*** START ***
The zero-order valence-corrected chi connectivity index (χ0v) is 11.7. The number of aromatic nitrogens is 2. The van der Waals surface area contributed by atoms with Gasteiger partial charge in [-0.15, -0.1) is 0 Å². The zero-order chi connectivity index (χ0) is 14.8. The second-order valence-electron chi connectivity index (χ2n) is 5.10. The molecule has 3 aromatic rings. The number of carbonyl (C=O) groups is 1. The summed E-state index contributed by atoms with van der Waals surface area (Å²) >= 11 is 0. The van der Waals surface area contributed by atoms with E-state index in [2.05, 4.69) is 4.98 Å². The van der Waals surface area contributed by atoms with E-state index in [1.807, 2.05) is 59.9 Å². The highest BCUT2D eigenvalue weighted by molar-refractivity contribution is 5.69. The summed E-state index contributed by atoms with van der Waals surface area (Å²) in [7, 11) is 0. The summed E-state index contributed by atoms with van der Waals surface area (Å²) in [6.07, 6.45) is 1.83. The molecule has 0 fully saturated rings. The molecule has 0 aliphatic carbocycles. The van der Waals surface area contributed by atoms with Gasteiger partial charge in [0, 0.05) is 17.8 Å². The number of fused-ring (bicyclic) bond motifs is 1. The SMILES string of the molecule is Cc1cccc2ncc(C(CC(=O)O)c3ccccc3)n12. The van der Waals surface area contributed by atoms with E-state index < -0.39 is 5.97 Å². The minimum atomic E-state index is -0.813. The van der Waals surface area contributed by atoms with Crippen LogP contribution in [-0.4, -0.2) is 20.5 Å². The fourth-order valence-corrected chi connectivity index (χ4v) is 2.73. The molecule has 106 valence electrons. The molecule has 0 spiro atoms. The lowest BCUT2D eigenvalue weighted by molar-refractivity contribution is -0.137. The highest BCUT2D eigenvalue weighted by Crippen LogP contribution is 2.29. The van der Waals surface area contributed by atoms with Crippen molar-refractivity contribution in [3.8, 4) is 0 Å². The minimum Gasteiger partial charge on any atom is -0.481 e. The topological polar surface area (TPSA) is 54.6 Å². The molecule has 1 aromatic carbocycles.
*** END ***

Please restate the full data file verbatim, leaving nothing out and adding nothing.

The zero-order valence-corrected chi connectivity index (χ0v) is 11.7. The number of aromatic nitrogens is 2. The van der Waals surface area contributed by atoms with Gasteiger partial charge in [-0.15, -0.1) is 0 Å². The zero-order chi connectivity index (χ0) is 14.8. The second-order valence-electron chi connectivity index (χ2n) is 5.10. The molecule has 3 aromatic rings. The number of carbonyl (C=O) groups is 1. The summed E-state index contributed by atoms with van der Waals surface area (Å²) >= 11 is 0. The van der Waals surface area contributed by atoms with E-state index in [2.05, 4.69) is 4.98 Å². The van der Waals surface area contributed by atoms with E-state index in [1.807, 2.05) is 59.9 Å². The highest BCUT2D eigenvalue weighted by molar-refractivity contribution is 5.69. The summed E-state index contributed by atoms with van der Waals surface area (Å²) in [7, 11) is 0. The summed E-state index contributed by atoms with van der Waals surface area (Å²) in [6.07, 6.45) is 1.83. The molecule has 0 fully saturated rings. The molecule has 0 aliphatic carbocycles. The van der Waals surface area contributed by atoms with Gasteiger partial charge in [0, 0.05) is 17.8 Å². The number of fused-ring (bicyclic) bond motifs is 1. The SMILES string of the molecule is Cc1cccc2ncc(C(CC(=O)O)c3ccccc3)n12. The van der Waals surface area contributed by atoms with E-state index < -0.39 is 5.97 Å². The minimum atomic E-state index is -0.813. The van der Waals surface area contributed by atoms with Crippen LogP contribution in [-0.4, -0.2) is 20.5 Å². The fourth-order valence-corrected chi connectivity index (χ4v) is 2.73. The molecule has 106 valence electrons. The molecule has 0 spiro atoms. The lowest BCUT2D eigenvalue weighted by molar-refractivity contribution is -0.137. The highest BCUT2D eigenvalue weighted by Crippen LogP contribution is 2.29. The van der Waals surface area contributed by atoms with Crippen molar-refractivity contribution in [3.8, 4) is 0 Å². The minimum Gasteiger partial charge on any atom is -0.481 e. The topological polar surface area (TPSA) is 54.6 Å². The molecule has 1 aromatic carbocycles.